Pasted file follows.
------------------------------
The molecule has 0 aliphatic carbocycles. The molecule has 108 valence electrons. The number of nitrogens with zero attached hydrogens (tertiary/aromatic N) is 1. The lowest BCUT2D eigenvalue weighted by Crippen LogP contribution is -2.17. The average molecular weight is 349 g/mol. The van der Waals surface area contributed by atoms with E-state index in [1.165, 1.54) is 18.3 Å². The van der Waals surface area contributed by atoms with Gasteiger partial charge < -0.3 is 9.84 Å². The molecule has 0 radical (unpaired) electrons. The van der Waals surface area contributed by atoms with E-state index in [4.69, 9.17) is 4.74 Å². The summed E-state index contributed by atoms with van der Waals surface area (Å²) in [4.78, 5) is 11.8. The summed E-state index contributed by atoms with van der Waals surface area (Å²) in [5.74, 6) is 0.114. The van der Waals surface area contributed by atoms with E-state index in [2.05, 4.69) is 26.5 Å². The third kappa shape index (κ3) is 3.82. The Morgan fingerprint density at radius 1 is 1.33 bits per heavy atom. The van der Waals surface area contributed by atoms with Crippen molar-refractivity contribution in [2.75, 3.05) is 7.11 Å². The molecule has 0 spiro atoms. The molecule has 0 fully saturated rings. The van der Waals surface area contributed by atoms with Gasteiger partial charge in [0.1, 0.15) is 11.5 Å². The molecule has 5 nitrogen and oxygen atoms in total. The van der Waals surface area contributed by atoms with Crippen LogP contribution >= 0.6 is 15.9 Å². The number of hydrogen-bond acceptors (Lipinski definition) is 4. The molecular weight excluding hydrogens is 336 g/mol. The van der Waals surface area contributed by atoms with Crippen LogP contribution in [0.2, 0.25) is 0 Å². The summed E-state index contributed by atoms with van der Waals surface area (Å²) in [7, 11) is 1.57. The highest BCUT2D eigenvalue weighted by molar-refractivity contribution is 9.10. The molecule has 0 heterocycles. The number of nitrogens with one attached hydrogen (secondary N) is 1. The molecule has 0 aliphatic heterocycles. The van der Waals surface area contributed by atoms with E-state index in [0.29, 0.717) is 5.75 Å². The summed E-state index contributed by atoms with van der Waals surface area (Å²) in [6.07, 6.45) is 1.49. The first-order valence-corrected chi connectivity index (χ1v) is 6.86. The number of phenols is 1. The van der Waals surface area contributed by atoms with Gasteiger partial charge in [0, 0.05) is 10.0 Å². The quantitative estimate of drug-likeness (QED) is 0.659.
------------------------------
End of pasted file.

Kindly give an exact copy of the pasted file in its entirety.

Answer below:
The molecule has 0 aliphatic carbocycles. The molecule has 108 valence electrons. The number of nitrogens with zero attached hydrogens (tertiary/aromatic N) is 1. The lowest BCUT2D eigenvalue weighted by Crippen LogP contribution is -2.17. The average molecular weight is 349 g/mol. The van der Waals surface area contributed by atoms with E-state index in [1.165, 1.54) is 18.3 Å². The van der Waals surface area contributed by atoms with Gasteiger partial charge < -0.3 is 9.84 Å². The molecule has 0 radical (unpaired) electrons. The van der Waals surface area contributed by atoms with E-state index in [4.69, 9.17) is 4.74 Å². The summed E-state index contributed by atoms with van der Waals surface area (Å²) in [4.78, 5) is 11.8. The summed E-state index contributed by atoms with van der Waals surface area (Å²) in [5.74, 6) is 0.114. The van der Waals surface area contributed by atoms with E-state index in [2.05, 4.69) is 26.5 Å². The third kappa shape index (κ3) is 3.82. The Morgan fingerprint density at radius 1 is 1.33 bits per heavy atom. The van der Waals surface area contributed by atoms with Crippen molar-refractivity contribution in [2.75, 3.05) is 7.11 Å². The molecule has 0 spiro atoms. The molecule has 0 fully saturated rings. The van der Waals surface area contributed by atoms with Gasteiger partial charge in [0.1, 0.15) is 11.5 Å². The molecule has 5 nitrogen and oxygen atoms in total. The van der Waals surface area contributed by atoms with Crippen LogP contribution >= 0.6 is 15.9 Å². The number of hydrogen-bond acceptors (Lipinski definition) is 4. The molecular weight excluding hydrogens is 336 g/mol. The van der Waals surface area contributed by atoms with Crippen LogP contribution in [0.2, 0.25) is 0 Å². The summed E-state index contributed by atoms with van der Waals surface area (Å²) in [7, 11) is 1.57. The highest BCUT2D eigenvalue weighted by molar-refractivity contribution is 9.10. The molecule has 0 heterocycles. The number of nitrogens with one attached hydrogen (secondary N) is 1. The molecule has 0 aliphatic heterocycles. The van der Waals surface area contributed by atoms with E-state index in [0.29, 0.717) is 5.75 Å². The summed E-state index contributed by atoms with van der Waals surface area (Å²) in [6.07, 6.45) is 1.49. The first-order valence-corrected chi connectivity index (χ1v) is 6.86. The number of phenols is 1. The van der Waals surface area contributed by atoms with Gasteiger partial charge in [0, 0.05) is 10.0 Å². The quantitative estimate of drug-likeness (QED) is 0.659.